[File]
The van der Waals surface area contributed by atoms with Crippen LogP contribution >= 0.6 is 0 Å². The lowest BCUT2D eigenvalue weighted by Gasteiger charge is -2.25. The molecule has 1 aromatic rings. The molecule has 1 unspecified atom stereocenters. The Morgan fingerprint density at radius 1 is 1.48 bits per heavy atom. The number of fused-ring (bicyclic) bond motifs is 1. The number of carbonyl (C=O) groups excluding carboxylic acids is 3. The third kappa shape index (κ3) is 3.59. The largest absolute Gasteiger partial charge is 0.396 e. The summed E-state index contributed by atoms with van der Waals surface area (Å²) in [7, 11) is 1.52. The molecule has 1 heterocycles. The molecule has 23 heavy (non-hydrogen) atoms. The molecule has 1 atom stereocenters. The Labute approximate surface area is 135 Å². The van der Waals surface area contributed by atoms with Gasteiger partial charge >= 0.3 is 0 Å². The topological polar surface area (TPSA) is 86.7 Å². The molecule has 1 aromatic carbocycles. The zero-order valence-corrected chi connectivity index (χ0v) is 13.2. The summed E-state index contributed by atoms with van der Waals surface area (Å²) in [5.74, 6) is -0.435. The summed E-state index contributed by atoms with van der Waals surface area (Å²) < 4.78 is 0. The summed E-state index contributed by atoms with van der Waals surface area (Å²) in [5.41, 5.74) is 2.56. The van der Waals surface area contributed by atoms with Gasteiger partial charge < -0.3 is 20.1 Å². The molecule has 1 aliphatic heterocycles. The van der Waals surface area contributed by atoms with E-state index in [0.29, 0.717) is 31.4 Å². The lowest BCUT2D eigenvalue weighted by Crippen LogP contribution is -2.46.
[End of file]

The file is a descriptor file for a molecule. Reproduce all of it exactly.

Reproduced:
The van der Waals surface area contributed by atoms with Crippen LogP contribution >= 0.6 is 0 Å². The lowest BCUT2D eigenvalue weighted by Gasteiger charge is -2.25. The molecule has 1 aromatic rings. The molecule has 1 unspecified atom stereocenters. The Morgan fingerprint density at radius 1 is 1.48 bits per heavy atom. The number of fused-ring (bicyclic) bond motifs is 1. The number of carbonyl (C=O) groups excluding carboxylic acids is 3. The third kappa shape index (κ3) is 3.59. The largest absolute Gasteiger partial charge is 0.396 e. The summed E-state index contributed by atoms with van der Waals surface area (Å²) in [7, 11) is 1.52. The molecule has 1 heterocycles. The molecule has 23 heavy (non-hydrogen) atoms. The molecule has 1 atom stereocenters. The Labute approximate surface area is 135 Å². The van der Waals surface area contributed by atoms with Gasteiger partial charge >= 0.3 is 0 Å². The topological polar surface area (TPSA) is 86.7 Å². The molecule has 1 aromatic carbocycles. The zero-order valence-corrected chi connectivity index (χ0v) is 13.2. The summed E-state index contributed by atoms with van der Waals surface area (Å²) in [5.74, 6) is -0.435. The summed E-state index contributed by atoms with van der Waals surface area (Å²) < 4.78 is 0. The summed E-state index contributed by atoms with van der Waals surface area (Å²) in [5.41, 5.74) is 2.56. The van der Waals surface area contributed by atoms with Gasteiger partial charge < -0.3 is 20.1 Å². The molecule has 1 aliphatic heterocycles. The van der Waals surface area contributed by atoms with E-state index in [0.29, 0.717) is 31.4 Å². The lowest BCUT2D eigenvalue weighted by Crippen LogP contribution is -2.46.